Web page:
• Certain protein and granola bars, for example Kind Bars, are vegan
    • Dairy like whole milk and yogurt (for vegetarians not vegans, obviously)
    • Avocados (available in grocery stores, but probably not convenience stores)

    To get enough calories, vegans may need to add extra fat to pretty much everything. Olive oil decanted into a small plastic bottle, and powdered coconut milk, are both good vegan-friendly options.

    Textured vegetable protein is a vegan source of complete protein that can be mixed into all kinds of meals and takes on the flavor of whatever it’s cooked with.

    If you happen to be vegan or vegetarian yourself, please comment below with your ideas! I would love to expand this list with some concrete experience.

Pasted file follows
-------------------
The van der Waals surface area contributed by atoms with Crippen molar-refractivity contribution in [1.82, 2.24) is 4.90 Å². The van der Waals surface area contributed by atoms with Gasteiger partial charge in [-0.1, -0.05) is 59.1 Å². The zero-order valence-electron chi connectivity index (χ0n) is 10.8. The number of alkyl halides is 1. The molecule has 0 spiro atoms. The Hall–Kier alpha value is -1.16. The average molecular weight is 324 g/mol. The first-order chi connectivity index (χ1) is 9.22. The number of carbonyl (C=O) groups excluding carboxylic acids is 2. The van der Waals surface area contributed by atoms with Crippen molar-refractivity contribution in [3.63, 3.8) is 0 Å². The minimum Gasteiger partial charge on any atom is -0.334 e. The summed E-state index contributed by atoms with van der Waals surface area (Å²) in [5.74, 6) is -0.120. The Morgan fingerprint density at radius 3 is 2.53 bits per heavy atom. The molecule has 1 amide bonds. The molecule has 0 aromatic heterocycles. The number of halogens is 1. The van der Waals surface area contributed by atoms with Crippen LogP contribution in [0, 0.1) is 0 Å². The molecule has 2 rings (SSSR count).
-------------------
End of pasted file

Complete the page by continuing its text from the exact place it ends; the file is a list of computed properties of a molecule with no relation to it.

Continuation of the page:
Keto and Low Carb Bikepacking Food

    Low carb diets are a growing trend these days, and not just for weight loss. It turns out our bodies can fuel themselves using stored fat, if we train them to, which allows us to ride farther between meals without that horrible bonky feeling. A low carb diet also limits sugar, which has been shown to be unhealthy in a variety of ways.

    A typical convenience store bikepacking diet is likely to be high in both sugar and carbs. Think about all those Snickers bars, Gatorade, and ramen packets! It’s definitely possible to maintain a low carb diet on the road (strict keto is a bigger challenge), but you’ll have to make careful selections. See this list of low-carb backpacking food ideas, which apply well to bikepacking too.

    Quick stop at a cafe to pick up a soda and snack for the road somewhere in the midwest.

    Mail Drops for Bikepacking